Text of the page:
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A prism is a transparent refracting medium bounded by two plane surfaces meeting each other along a straight edge.
The two inclined plane surfaces APOB and APRC are called refracting faces and the line AP where they meet is called the refracting edge of the prism. The angle between the two refracting faces is called the angle of the prism, A. any plane in the prism which is perpendicular to AP is called the principle section of the prism. The plane XYZ in the figure is a principle section. We draw this plane to represent a prism for simplicity.
Let XYZ be a prism with refracting angle A. A ray of light PQ is incident on face XY at angle i. XY is reflected along QR in the prism and emerges out along RS. Here r_{1} and r_{2} be the angle of reflection of the first face and angle of incidence for the second face. The angle d between the direction of the incident ray and emergent ray is called angle of deviation. So ∠STL =d is the angle of deviation shown in the figure. MN and ON are normally drawn on face XY and YZ, respectively.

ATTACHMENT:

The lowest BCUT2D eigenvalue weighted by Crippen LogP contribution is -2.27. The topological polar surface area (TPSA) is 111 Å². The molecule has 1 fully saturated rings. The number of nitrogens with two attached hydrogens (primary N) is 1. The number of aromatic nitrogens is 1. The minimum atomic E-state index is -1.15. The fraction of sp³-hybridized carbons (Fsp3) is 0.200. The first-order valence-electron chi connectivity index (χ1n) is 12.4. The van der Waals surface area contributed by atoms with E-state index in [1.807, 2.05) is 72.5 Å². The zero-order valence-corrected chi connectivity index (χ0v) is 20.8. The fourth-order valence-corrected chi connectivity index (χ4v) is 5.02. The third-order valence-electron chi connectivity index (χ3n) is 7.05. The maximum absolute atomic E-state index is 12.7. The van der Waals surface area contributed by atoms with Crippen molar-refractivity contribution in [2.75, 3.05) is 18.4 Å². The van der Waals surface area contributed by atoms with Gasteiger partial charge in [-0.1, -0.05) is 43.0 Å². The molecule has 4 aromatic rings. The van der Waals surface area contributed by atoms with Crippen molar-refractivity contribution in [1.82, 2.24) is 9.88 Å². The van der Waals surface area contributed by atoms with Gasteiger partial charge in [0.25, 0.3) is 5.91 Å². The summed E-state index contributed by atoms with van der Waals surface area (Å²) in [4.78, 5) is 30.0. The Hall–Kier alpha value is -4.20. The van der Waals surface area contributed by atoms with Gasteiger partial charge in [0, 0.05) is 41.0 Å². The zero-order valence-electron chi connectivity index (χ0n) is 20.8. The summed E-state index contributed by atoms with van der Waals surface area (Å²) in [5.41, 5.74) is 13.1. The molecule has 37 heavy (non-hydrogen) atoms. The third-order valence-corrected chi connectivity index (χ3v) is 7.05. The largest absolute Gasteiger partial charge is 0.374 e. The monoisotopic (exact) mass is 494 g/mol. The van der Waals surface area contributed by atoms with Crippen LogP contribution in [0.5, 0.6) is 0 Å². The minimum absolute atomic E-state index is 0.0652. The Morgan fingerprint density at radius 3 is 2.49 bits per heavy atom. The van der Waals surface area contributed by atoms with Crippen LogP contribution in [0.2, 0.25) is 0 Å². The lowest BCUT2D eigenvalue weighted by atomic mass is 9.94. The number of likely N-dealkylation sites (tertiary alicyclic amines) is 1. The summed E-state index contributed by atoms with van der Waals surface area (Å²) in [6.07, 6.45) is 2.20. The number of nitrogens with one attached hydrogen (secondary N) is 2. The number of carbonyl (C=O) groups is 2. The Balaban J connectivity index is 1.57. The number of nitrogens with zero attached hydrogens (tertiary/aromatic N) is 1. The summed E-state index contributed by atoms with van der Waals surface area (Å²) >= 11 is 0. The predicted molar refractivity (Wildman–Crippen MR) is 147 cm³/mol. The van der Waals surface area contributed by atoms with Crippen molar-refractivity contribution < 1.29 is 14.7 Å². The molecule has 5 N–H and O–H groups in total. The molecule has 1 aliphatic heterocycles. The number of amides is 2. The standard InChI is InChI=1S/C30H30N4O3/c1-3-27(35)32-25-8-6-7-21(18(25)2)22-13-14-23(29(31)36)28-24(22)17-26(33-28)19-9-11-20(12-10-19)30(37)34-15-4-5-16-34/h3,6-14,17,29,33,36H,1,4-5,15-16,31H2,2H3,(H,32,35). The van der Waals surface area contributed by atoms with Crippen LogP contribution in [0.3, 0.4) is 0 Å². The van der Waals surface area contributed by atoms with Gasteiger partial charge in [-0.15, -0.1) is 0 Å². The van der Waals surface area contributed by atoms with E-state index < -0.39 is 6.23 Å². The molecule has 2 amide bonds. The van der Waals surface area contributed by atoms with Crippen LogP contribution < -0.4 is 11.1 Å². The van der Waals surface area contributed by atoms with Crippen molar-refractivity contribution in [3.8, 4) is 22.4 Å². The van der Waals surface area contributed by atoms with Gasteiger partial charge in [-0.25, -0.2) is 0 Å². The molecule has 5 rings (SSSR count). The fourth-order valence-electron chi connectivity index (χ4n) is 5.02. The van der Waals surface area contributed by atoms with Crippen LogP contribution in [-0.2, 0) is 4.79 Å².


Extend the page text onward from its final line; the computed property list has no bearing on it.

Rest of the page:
\begin{align*} \text {The angle of deviation produced at first face is } \\ \delta _1 &= \angle TQR \\ &= \angle TQN -\angle RQN \\ &= i –r_i \\ \text {and that produced at the second face} \\\delta _2 &= \angle TRQ \\ &= \angle TRN -\angle QRN \\ &= e –r_2 \\ \end{align*}Since the deviations are in the same direction at two faces, the net deviation produced by the prism is \begin{align*}\delta = &= \angle RTL = \delta _1 + \delta _2 \\ &= i –r_1 + e –r_2 \\ &= i + e –(r_1+r_2) \\ \text {Since} \\ \angle TQR &= i – r_1 \\ \angle TRQ &= e –r_2 \\ \angle QRT &= 180-\delta \\ \text {so in} \Delta QRT, \text {we have} \\ \angle TQR + \angle TRQ + \angle QRT &=180^o \\ \text {or,} \: i –r_1 + e –r_2 + 180 -\delta &= 180^o \\ \text {or,} \: (i+e) – (r_1+r_2)&= \delta \dots (i) \\ \text {In} \Delta QRN, \\ r_1+r_2 + \angle RNQ = 180^o \dots (ii) \\ \text {In quadrilateral} \: QXRN, \\ \angle QXR + \angle XRN + \angle RNQ + \angle NQX =360^o \\ \text {or,} \: A + 90^o + \angle RQN + 90^o = 360^o \\ \text {or,} \: A + \angle RNQ = 180^o \dots (iii) \\ \text {From equation} \:(ii) \text {and} (iii) \\ A &= r_1 + r_2 \dots (iii) \\ \text {Putting this value in equation} (i), \text {we get} \delta &= i + e – A \dots (v) \\ \text {or,}\: \delta + A &= i + e \\ \end{align*}